starting is always the hard part. starting is always the hard part. starting is always the hard part.
As I drove home from Lake Pontchartrain, the sound of NPR broadcasting via WWNO filled my Toyota Rav-4 SUV. The dogs were quiet enough in the back seat that I was able to take in the current discussion. The unknown host was discussing the topic of procrastination with unknown guest. Procrastination. I thought. I’m pretty good at that.
Unknown guest explained that, once a human procrastinates until the “deadline,” the “anxiety monster” comes out (or something like that). Unknown guest talked about how the anxiety monster comes out putting us in turbo-drive until we complete whatever task we happen to be procrastinating on today. Eventually the discussion came to a point that really sparked by interest: Why do humans procrastinate? What is behind putting things off to the very last minute? Is it for creativity’s sake as one caller suggested, or does it go deeper than that?
I know why I procrastinate, I scoffed to myself. And then the reality hit me: I procrastinate because I am afraid. I am afraid I am going to fail. I am afraid that it, whatever it is, won’t be perfect. There will be a typo in the paper. This business idea will never work. I am not enough.
It’s been an uphill battle with my anxiety the past couple years. But I’m finally feeling like I’ve figured out how to manage it for the most part. For me, a big part of my anxiety management is convincing myself, when I’m ready, to “just do it.” The “when I’m ready” part is the hardest part: how do you ever really know you’re ready for something?
…Oh, hi, anxiety, nice to see you again.
I realized while listening to this discussion on procrastination that my “why” for procrastinating is never going to go away. I’m never going to not have anxiety. My anxiety can’t be cured (at least not at this point) so the best I can do is learn how to manage it, and maybe I will be able to manage my tendencies to procrastinate, too.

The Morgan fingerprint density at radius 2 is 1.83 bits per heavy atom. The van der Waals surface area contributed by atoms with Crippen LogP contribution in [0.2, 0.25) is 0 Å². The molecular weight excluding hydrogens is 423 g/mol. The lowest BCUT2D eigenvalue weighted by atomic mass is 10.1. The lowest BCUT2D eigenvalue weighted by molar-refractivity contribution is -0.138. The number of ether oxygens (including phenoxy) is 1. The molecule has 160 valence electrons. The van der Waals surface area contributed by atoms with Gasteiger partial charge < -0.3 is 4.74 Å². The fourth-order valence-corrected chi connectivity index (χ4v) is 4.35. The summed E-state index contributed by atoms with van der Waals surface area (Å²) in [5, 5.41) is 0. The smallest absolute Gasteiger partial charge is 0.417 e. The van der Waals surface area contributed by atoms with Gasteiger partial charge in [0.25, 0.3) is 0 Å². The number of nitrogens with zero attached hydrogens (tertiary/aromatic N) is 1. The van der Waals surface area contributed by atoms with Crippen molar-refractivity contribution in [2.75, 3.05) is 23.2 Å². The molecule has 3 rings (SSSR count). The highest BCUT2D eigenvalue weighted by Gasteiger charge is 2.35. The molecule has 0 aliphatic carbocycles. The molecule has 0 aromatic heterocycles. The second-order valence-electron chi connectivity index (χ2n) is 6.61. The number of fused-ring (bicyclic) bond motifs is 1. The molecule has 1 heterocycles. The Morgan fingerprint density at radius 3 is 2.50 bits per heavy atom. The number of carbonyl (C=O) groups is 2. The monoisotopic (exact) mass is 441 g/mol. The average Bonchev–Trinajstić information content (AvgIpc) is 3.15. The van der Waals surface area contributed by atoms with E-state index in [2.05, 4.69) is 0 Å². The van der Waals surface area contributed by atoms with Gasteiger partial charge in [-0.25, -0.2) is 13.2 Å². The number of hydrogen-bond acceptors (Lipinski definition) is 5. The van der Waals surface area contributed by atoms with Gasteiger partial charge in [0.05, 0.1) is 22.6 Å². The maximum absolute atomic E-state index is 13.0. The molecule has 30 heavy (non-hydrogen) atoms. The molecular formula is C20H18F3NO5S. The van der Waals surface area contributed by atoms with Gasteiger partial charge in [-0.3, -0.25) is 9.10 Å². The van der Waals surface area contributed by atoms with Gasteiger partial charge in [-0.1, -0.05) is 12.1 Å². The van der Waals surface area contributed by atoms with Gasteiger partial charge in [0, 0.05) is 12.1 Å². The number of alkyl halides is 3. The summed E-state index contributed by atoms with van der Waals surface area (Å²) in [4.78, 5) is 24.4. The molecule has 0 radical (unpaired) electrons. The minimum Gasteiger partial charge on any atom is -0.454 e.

I really am a grand procrastinator. I procrastinated treating my mental health until I had burned most bridges I had built. (Bridge burnings sponsored by anxiety, benzodiazpines, and lots of alcohol; those are stories for another post). But I’m not procrastinating anymore: I voluntary sought a therapist about a year and half ago and have been making progress since. (My psychiatrist recently told me I had done “a 180” since she met me a year ago. I’m pretty damn proud of that.)
About a year ago, I came up with the idea for this blog. I realized, while attending regular therapy sessions, that I quit a lot of things. I always thought quitting was a bad thing. I was so hard on myself so many times for quitting a task, a relationship, a job, because I was too proud to see that some things truly are not meant to be. But that isn’t a bad thing! Sometimes we have to quit to grow. As the yogi says, “Let go of things that no longer serve you.” So, I decided that writing about my failures in this blog would be helpful in the process of letting go. I also hoped that in sharing this blog, I may be able to help others let go of the things that no longer serve them. The idea of people reading my own words about my own struggles terrified me… Enter anxiety (again).
Today as I walked home from buying cigarettes from the Shell a few blocks down, I thought about the NPR radio show. I thought about how I can work on my procrastination. Well, that’s probably going to take quite a bit more therapy, I thought to myself. And then I remembered this blog. I remembered that I had been procrastinating to write a single blog post for over a year. So, on my walk home I decided that today and today only, I am going to quit procrastinating and make my first post on Diary of a Quitter. Maybe I’ll decide to quit procrastinating tomorrow, or in a couple days, months, years and craft a second post. All I know is that I quit procrastinating today and accomplished this post.
Peace, love, & start quitting shit.